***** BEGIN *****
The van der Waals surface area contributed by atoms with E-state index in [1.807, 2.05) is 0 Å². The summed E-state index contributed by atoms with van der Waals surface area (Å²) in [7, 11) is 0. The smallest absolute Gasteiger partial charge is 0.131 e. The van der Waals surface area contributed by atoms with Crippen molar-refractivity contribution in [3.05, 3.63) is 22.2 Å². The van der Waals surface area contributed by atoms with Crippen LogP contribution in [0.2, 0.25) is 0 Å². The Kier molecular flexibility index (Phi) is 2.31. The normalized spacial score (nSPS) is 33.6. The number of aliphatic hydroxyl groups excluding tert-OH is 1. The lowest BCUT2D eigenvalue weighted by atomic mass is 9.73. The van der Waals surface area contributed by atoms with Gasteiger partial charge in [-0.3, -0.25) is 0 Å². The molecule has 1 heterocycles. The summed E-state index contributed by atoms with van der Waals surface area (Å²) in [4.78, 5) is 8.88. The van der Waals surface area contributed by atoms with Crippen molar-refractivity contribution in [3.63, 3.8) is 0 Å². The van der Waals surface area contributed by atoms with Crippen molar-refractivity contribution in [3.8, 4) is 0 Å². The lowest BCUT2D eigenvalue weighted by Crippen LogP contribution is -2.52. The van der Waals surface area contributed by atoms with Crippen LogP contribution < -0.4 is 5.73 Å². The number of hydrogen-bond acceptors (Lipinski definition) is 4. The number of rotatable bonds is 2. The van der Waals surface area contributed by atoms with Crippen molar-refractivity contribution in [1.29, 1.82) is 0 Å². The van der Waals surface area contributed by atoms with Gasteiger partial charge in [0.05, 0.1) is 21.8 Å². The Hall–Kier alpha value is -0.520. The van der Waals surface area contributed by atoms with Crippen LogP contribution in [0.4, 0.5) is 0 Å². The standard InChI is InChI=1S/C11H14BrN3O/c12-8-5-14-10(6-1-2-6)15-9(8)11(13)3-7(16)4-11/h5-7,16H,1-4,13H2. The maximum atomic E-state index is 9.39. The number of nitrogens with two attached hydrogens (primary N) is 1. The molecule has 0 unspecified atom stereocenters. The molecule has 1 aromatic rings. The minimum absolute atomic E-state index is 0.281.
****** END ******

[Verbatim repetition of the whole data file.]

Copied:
The van der Waals surface area contributed by atoms with E-state index in [1.807, 2.05) is 0 Å². The summed E-state index contributed by atoms with van der Waals surface area (Å²) in [7, 11) is 0. The smallest absolute Gasteiger partial charge is 0.131 e. The van der Waals surface area contributed by atoms with Crippen molar-refractivity contribution in [3.05, 3.63) is 22.2 Å². The van der Waals surface area contributed by atoms with Crippen LogP contribution in [0.2, 0.25) is 0 Å². The Kier molecular flexibility index (Phi) is 2.31. The normalized spacial score (nSPS) is 33.6. The number of aliphatic hydroxyl groups excluding tert-OH is 1. The lowest BCUT2D eigenvalue weighted by atomic mass is 9.73. The van der Waals surface area contributed by atoms with Gasteiger partial charge in [-0.3, -0.25) is 0 Å². The molecule has 1 heterocycles. The summed E-state index contributed by atoms with van der Waals surface area (Å²) in [4.78, 5) is 8.88. The van der Waals surface area contributed by atoms with Crippen molar-refractivity contribution in [3.63, 3.8) is 0 Å². The van der Waals surface area contributed by atoms with Crippen molar-refractivity contribution in [3.8, 4) is 0 Å². The lowest BCUT2D eigenvalue weighted by Crippen LogP contribution is -2.52. The van der Waals surface area contributed by atoms with Crippen LogP contribution < -0.4 is 5.73 Å². The number of hydrogen-bond acceptors (Lipinski definition) is 4. The number of rotatable bonds is 2. The van der Waals surface area contributed by atoms with Crippen molar-refractivity contribution in [1.29, 1.82) is 0 Å². The van der Waals surface area contributed by atoms with Gasteiger partial charge in [0.05, 0.1) is 21.8 Å². The Hall–Kier alpha value is -0.520. The van der Waals surface area contributed by atoms with Crippen LogP contribution in [0.4, 0.5) is 0 Å². The standard InChI is InChI=1S/C11H14BrN3O/c12-8-5-14-10(6-1-2-6)15-9(8)11(13)3-7(16)4-11/h5-7,16H,1-4,13H2. The maximum atomic E-state index is 9.39. The number of nitrogens with two attached hydrogens (primary N) is 1. The molecule has 0 unspecified atom stereocenters. The molecule has 1 aromatic rings. The minimum absolute atomic E-state index is 0.281.